By Chaplain Julia Rajtar, MAPS, BCC
“I miss my parents so much. I miss talking with them, seeking their guidance, I miss our Tuesday night dinners, and each day I feel like there’s a tidal wave of other losses I discover, now that they are gone.” Jacqlin said “my heart hurts so much watching dad disappear with dementia. Not only is dad going, but so is my company. On one hand parking is a lot easier since some staff have already left, on the other hand, there is a deafening silence walking past the empty workstations. I’m afraid too that I may lose my job. It just feels like too much!”
We may be nodding our heads in agreement reading these stories of grief, anticipating loss and experiencing loss. What then, is grief? Grief can feel like that gut punch when that person, that place, that thing is no longer there. It is the painful adjustment we experience as we adapt to the loss of people, routines, jobs. It encompasses thoughts, feelings and behaviors while we seek to find our way.
There is nothing wrong with us when we grieve. Grief is a natural and normal process of adapting and adjusting to loss. Grief is unique, individual and culturally based. Grief is a “type of stress reaction – a set of highly personal and subjective responses that individuals experience in connection with real, perceived or anticipated losses. It includes cognitive, spiritual, behavioral and physiological responses. Grief may occur with any type of loss situation whether it’s physical or tangible – such as death, significant injury, or loss of property or symbolic and intangible such as the loss of a dream.”(Handbook of Thanatology, 3rd Ed, 2021)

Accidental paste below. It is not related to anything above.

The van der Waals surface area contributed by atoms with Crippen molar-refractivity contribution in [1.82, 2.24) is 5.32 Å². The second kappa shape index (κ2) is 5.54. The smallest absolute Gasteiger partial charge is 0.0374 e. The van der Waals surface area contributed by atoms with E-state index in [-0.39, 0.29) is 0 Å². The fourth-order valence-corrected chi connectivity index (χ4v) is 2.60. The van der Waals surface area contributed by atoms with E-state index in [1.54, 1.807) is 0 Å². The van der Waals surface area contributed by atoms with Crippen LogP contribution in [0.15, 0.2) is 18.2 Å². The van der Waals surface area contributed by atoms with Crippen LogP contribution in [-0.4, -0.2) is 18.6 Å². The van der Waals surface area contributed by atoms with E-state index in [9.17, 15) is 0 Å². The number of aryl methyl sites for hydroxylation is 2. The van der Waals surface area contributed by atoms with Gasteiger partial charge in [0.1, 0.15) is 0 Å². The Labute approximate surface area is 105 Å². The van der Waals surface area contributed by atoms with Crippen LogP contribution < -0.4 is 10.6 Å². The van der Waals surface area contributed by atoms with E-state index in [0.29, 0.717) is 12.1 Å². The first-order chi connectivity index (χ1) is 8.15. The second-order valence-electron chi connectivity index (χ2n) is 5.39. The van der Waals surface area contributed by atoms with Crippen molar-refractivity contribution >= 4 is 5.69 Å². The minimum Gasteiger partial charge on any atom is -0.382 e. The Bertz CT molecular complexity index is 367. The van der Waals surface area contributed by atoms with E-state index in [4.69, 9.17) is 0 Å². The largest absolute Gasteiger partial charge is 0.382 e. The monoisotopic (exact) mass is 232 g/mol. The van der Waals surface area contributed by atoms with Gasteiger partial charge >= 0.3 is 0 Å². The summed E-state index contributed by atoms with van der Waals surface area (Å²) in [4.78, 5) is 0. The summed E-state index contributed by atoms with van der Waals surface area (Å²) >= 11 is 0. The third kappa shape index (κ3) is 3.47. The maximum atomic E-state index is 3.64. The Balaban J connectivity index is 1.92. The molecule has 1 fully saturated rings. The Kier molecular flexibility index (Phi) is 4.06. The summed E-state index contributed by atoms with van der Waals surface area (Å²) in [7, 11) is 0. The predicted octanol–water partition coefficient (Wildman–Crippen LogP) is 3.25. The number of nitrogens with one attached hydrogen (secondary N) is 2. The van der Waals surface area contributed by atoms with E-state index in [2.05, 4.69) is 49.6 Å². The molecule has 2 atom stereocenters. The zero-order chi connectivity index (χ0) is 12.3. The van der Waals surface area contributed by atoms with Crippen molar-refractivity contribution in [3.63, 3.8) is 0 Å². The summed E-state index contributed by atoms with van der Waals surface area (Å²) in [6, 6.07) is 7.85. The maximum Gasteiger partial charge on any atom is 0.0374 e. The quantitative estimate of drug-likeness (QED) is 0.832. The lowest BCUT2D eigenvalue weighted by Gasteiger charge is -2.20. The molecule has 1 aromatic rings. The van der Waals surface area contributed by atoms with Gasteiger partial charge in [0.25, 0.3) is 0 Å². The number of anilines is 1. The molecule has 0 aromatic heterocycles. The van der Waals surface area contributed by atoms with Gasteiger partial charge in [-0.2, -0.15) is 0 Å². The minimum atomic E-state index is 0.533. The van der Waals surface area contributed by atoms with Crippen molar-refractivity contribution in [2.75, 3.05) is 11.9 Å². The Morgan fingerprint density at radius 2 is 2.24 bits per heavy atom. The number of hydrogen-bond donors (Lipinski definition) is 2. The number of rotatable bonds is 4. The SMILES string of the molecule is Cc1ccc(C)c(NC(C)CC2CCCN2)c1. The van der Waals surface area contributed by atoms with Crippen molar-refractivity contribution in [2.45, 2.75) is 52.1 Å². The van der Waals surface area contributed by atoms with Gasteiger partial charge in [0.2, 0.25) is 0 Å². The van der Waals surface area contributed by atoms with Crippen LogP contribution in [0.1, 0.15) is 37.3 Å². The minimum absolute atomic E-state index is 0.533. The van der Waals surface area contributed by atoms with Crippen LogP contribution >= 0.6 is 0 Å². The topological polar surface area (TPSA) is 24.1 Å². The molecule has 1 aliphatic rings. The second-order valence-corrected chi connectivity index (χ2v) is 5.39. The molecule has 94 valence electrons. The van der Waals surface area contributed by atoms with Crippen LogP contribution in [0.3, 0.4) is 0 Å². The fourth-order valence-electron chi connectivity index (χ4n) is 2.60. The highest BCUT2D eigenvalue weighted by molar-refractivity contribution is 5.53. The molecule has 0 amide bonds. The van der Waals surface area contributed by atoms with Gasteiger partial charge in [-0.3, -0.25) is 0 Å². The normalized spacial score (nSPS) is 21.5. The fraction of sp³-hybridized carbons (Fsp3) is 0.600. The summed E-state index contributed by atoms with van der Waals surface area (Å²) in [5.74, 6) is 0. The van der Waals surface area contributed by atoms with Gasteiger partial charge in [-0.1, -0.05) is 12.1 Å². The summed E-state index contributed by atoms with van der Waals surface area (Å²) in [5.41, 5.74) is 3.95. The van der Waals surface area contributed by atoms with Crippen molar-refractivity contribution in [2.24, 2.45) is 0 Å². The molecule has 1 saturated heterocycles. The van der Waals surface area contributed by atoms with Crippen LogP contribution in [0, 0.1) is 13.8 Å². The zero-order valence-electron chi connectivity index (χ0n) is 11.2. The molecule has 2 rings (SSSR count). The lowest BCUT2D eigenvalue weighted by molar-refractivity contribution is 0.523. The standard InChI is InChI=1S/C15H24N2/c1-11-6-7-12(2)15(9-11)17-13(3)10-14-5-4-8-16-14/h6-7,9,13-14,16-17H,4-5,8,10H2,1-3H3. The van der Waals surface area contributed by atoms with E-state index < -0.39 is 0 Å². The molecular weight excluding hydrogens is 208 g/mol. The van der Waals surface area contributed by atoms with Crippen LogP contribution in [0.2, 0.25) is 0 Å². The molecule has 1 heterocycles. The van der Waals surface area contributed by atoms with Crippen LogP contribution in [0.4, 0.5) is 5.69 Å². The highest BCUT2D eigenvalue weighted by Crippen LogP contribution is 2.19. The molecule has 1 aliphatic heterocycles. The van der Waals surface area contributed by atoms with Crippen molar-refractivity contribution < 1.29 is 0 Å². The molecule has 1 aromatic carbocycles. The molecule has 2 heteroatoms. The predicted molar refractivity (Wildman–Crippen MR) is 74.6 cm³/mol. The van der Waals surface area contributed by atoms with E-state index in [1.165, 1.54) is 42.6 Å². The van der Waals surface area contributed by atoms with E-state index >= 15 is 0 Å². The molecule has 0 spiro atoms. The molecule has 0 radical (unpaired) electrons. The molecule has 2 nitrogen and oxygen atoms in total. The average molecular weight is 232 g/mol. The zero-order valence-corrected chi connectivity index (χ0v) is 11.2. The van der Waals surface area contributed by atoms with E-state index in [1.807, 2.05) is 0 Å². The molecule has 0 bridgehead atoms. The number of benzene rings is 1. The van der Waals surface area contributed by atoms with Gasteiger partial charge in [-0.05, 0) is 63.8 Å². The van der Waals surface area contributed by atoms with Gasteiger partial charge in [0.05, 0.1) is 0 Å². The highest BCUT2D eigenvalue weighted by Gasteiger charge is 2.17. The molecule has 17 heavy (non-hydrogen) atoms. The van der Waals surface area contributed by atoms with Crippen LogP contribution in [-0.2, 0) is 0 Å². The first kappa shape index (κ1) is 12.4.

The good news is that for most of us, grief is not overwhelming or unending. Reactions to grief help us to adapt and adjust so we can continue to live productive lives. We may hold on to a bit of the sadness, and we are able to keep on living and loving those still present around us.
For more grief resources, visit our Grief Support Page.
Bonanno, George A, The Other Side of Sadness: What the New Science of Bereavement Tells Us About Life After Loss, Perseus Books Group, 2010.
Handbook of Thanatology, 3rd Edition, edited by Heather L. Servaty-Seib and Helen Stanton Chappel, Association for Death Education and Counseling, 2021, pp. 235-236.